Even in high-level sports training, weightlifting did not become common until the last 20 years. Today, it strengthens the bodies and lengthens the careers of soccer stars, tennis players, golfers and many more.  

Rising popular interest in resistance training owes a debt to CrossFit, which, despite its controversies, has helped break down stereotypes and introduced more people, particularly women, to the practice of lifting weights. 

Everyone can agree that exercise is healthy. Among its many benefits, exercise improves heart and brain function, aids in controlling weight, slows the effects of aging and helps lower the risks of several chronic diseases. 

For too long, though, one way of keeping fit, aerobic exercise, has been perceived as superior to the other, resistance training, for promoting health when, in fact, they are equally valuable, and both can get us to the same goal of overall physical fitness. 

Aerobic exercise such as running, swimming and cycling is popular because it provides great benefits and with ample scientific evidence to back that up. 

What has been far less influential to date is that resistance training — whether that’s with dumbbells, weightlifting machines or good old push-ups, lunges and dips — works about as well as aerobic exercise in all the critical areas, including cardiovascular health. 

Resistance training provides another benefit: building strength and developing power, which become increasingly important as a person ages. 

Video about different forms of resistance training explores how all are effective at building strength.  

Building and maintaining muscle strength keeps us springing out of our chairs, maintaining our balance and posture and firing our metabolism, as my colleagues and I explain in a paper recently published by the American College of Sports Medicine.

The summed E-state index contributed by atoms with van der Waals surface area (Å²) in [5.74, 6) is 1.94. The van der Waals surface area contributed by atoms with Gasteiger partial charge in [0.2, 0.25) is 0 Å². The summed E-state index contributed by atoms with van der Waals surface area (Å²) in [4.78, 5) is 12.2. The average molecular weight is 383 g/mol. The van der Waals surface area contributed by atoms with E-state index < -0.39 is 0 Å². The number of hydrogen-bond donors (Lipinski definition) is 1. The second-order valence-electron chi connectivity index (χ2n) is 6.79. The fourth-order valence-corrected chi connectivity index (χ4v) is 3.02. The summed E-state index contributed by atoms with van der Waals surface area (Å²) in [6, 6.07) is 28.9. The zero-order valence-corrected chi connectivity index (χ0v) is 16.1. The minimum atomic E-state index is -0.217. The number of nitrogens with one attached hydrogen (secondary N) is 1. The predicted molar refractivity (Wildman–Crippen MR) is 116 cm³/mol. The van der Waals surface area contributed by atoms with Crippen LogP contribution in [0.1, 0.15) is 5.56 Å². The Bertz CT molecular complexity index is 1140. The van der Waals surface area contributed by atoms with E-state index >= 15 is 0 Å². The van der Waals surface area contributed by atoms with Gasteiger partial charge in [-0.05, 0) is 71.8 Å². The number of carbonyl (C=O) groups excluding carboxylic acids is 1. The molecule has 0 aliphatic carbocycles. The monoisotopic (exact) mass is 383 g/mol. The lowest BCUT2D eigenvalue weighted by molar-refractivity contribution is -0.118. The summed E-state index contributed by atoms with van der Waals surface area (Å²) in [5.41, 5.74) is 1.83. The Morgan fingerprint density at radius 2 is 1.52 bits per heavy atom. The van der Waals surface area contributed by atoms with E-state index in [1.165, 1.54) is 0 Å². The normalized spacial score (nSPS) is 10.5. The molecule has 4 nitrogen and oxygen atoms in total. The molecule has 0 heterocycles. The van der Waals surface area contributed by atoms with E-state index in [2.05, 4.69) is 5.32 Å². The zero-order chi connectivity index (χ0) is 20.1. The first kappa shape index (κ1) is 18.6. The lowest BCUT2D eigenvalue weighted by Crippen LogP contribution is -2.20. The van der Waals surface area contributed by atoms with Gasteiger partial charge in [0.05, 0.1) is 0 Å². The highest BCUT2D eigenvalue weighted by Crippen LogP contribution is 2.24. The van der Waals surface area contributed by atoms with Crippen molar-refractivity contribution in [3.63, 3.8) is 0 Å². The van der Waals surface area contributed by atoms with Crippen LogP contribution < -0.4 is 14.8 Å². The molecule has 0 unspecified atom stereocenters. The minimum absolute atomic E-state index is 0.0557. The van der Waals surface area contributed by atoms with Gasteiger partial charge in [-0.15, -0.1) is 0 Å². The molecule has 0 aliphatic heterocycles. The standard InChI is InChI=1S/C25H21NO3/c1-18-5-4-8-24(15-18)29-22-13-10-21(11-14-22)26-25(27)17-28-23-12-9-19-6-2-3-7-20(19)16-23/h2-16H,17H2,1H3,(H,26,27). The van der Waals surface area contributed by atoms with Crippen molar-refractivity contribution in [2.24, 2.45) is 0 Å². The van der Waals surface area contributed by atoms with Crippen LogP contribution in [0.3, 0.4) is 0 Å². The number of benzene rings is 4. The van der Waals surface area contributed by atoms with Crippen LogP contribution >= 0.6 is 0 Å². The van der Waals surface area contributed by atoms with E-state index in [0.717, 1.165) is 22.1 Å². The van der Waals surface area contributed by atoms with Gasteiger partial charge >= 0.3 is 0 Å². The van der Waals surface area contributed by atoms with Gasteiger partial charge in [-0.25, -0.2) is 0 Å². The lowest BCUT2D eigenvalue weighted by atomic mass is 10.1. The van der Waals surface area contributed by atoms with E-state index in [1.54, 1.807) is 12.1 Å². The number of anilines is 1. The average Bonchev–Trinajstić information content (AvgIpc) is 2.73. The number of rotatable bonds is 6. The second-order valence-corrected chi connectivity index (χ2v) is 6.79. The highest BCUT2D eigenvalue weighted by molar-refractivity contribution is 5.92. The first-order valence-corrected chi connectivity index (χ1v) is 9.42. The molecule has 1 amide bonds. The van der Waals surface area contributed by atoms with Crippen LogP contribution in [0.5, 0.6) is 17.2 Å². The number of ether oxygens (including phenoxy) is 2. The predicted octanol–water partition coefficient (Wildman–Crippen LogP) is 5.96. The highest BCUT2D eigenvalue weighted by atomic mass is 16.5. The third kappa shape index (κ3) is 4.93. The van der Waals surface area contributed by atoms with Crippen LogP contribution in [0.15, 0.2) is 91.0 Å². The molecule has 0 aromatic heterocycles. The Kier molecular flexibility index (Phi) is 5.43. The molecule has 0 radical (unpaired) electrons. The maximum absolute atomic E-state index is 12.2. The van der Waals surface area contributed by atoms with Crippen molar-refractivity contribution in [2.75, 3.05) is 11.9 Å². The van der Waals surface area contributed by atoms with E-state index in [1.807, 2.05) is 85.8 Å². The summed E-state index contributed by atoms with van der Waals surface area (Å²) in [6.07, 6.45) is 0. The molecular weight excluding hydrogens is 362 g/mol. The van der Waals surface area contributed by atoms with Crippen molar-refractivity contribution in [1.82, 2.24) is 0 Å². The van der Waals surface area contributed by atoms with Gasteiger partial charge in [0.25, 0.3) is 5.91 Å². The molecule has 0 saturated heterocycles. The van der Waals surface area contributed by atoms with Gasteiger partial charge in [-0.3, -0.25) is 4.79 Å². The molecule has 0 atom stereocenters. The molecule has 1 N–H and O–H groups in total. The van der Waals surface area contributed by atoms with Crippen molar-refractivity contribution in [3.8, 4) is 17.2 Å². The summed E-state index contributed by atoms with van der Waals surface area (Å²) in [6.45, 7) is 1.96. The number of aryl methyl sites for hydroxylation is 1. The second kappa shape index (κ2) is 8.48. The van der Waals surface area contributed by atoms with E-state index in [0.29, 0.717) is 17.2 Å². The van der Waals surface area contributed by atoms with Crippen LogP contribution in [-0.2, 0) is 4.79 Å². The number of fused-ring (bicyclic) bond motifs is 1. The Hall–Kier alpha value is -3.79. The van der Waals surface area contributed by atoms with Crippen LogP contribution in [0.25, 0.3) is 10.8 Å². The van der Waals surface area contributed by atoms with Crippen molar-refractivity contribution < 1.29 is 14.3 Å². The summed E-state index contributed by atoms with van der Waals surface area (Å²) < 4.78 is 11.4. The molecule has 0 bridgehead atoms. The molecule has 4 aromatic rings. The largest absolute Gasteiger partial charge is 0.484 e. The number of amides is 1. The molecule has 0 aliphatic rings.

So, if aerobic exercise and resistance training offer roughly equal benefits, how did we end up with so many runners and cyclists compared to weightlifters? 

It was a combination of timing, marketing and stereotyping. 

The rise of aerobics 

The preference for aerobic exercise dates back to landmark research from the Cooper Centre Longitudinal Study, which played a pivotal role in establishing the effectiveness of aerobics — Dr. Ken Cooper invented or at least popularized the word with his book Aerobics, spurring desk-bound Baby Boomers to take up exercise for its own sake. 

Meanwhile, resistance training languished, especially among women, due to the misguided notion that weightlifting was only for men who aspired to be hyper-muscular. Charles Atlas, anyone? 

Resistance training does not invariably lead to bulking up, nor does it demand lifting heavy weights.  

Cultural influences solidified the dominance of aerobic exercise in the fitness landscape. In 1977, Jim Fixx made running and jogging popular with The Complete Book of Running. In the 1980s, Jane Fonda’s Complete Workout and exercise shows such as Aerobicize and the 20 Minute Workout helped solidify the idea that exercise was about raising one’s heart rate.